9. A tooth of the character set forth in claim 8 wherein the rigid hard occlusal cutting surface member is provided with a plurality of projecting cutting members on its exposed occlusal surface.

10. An artificial tooth of the character set forth in claim 8 hwerein the tooth main body comprises a multiple tooth unit.

11. A method of making an artificial tooth comprising: forming a tooth body portion having a recess therein opening toward the occlusal surface area of the tooth body; securing a body of resilient cushioning material in the recess in the tooth body; forming a hard occlusal biting surface member; securing the occlusal biting surface member in the body of cushioning material with the occlusal biting surface thereof projecting from the cushioning material and the recess in the tooth body; and spacing the occlusal biting surface member laterally inwardly from the tooth body at the opening of the recess of the tooth body so as to be tiltably, laterally and compressively movable with respect to the tooth body on said body of cushioning material.

12. A method of making an artificial tooth comprising'. forming a tooth member ofa body of resilient cushioning material having an underside and an exposed surface portion; forming a securing member on the underside of the tooth member; securing a hard occlusal cutting surface member to the exposed surface portion of the tooth member opposite the securing member with a portion of said cutting surface member projecting from the exposed surface portion of the cushioning material to form an occlusal cutting surface on the tooth member movable tiltably, laterally and compressively with respect to said securing member.

13. A method of making a tooth of the character set forth in claim 11, including forming said tooth body portion as a multiple tooth unit.

14. A method of making a tooth of the character set forth in claim 13 including: securing a plurality of separate biting surface members on the cushioning material in the multiple tooth body.

15. A method of making fdentures which includes: forming a tooth body portion having a base and an occlusal surface portion, said tooth body portion having a recess therein opening toward the occlusal surface of the tooth body portion; securing a body of resilient cushioning material in the recess in the tooth body portion with a surface portion exposed in the opening of the recess; securing a hard occlusal biting surface member in the exposed surface portion of the body of cushioning material with the occlusal biting surface thereof projecting beyond the exposed surface portion of the cushioning material and from opening of the recess in the tooth body portion and spaced laterally inwardly from the tooth body portion defining the opening of said recess to be movable freely laterally, tiltably and compressively with respect to the tooth body portion on said body of cushioning material; forming a hard plastic denture base; and fusing the base of said tooth body portion of said denture base in a posterior position.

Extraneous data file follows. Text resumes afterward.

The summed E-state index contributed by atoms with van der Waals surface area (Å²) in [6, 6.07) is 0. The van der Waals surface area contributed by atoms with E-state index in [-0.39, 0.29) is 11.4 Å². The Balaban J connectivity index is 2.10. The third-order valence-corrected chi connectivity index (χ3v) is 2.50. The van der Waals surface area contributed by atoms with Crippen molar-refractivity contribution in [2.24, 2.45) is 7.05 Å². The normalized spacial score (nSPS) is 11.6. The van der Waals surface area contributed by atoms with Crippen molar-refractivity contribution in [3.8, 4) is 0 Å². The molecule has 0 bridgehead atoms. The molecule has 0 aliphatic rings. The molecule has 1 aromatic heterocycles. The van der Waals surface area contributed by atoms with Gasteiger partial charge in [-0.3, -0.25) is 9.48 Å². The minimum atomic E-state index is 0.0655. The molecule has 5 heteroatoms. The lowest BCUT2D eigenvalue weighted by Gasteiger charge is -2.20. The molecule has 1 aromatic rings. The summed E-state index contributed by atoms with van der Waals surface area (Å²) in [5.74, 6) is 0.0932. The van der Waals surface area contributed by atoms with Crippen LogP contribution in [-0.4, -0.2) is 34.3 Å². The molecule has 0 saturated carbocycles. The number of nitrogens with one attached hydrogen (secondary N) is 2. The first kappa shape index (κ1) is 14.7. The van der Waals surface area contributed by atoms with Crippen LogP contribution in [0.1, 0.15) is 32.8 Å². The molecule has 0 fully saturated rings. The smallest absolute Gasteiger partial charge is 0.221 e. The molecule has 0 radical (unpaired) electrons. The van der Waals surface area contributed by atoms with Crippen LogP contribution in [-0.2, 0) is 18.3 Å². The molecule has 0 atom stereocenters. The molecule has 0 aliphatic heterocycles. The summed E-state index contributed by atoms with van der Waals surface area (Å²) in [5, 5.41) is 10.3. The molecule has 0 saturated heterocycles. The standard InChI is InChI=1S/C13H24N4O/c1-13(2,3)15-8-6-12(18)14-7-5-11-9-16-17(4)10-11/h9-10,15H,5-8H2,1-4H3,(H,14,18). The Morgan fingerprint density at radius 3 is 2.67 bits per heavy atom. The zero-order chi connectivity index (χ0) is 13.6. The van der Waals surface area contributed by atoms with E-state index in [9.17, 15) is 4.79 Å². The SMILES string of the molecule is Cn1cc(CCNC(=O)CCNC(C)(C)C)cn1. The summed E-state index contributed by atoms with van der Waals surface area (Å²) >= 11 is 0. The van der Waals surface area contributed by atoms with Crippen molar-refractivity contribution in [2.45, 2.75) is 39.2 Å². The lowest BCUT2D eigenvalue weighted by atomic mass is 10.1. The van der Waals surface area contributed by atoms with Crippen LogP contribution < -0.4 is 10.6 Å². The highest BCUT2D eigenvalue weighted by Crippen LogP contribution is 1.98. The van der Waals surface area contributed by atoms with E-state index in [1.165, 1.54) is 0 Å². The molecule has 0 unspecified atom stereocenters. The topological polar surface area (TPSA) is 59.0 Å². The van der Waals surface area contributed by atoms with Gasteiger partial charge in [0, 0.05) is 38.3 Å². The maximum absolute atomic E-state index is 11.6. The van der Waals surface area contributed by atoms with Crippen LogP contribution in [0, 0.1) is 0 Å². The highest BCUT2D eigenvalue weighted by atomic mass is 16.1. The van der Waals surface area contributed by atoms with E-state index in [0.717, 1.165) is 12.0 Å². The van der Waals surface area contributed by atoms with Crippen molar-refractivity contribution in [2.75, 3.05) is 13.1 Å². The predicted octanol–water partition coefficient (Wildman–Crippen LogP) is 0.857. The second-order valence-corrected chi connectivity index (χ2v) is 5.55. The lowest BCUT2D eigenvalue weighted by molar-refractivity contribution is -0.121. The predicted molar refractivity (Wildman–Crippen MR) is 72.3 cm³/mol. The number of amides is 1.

16. An artificial tooth of the character set forth in claim 10 wherein the occlusal cutting surface means comprises a plurality of separate cutter members each independently secured in the body of cushioning material spaced from each other and from the main body and movable with respect to each other and with respect to the multiple tooth unit.

Patent Citations
Cited PatentFiling datePublication dateApplicantTitle
US2577769 *Dec 31, 1947Dec 11, 1951Harry KaneDenture
US3104465 *Aug 4, 1961Sep 24, 1963Hinton Shackelford JohnArtificial denture with adjustable segments
Referenced by
Citing PatentFiling datePublication dateApplicantTitle
US3958334 *Dec 13, 1974May 25, 1976Indiana University FoundationResilient artificial denture tooth
US4251215 *Sep 10, 1979Feb 17, 1981Gulf South Research InstitutePhosphonitrilic fluoroelastomer lined denture
US5678994 *Mar 3, 1995Oct 21, 1997Morehead; GordonFlexible tooth for dentures
US20030152889 *Dec 19, 2000Aug 14, 2003Hideyo UjiArtificial tooth and controller
US20050112523 *Nov 24, 2003May 26, 2005Massad Joseph J.Method for developing balanced occlusion in dentistry
US20090117514 *Apr 23, 2008May 7, 2009Global Dental Impression Trays, Inc.Method and components for producing edentulous dentures
US20110313556 *Dec 22, 2011Sten HolmMethod and arrangement at implants preferably for a human intervertebral and such implant
Classifications
U.S. Classification433/177, 433/202.1
International ClassificationA61C13/00, A61C13/10
Cooperative ClassificationA61C13/1026
European ClassificationA61C13/10D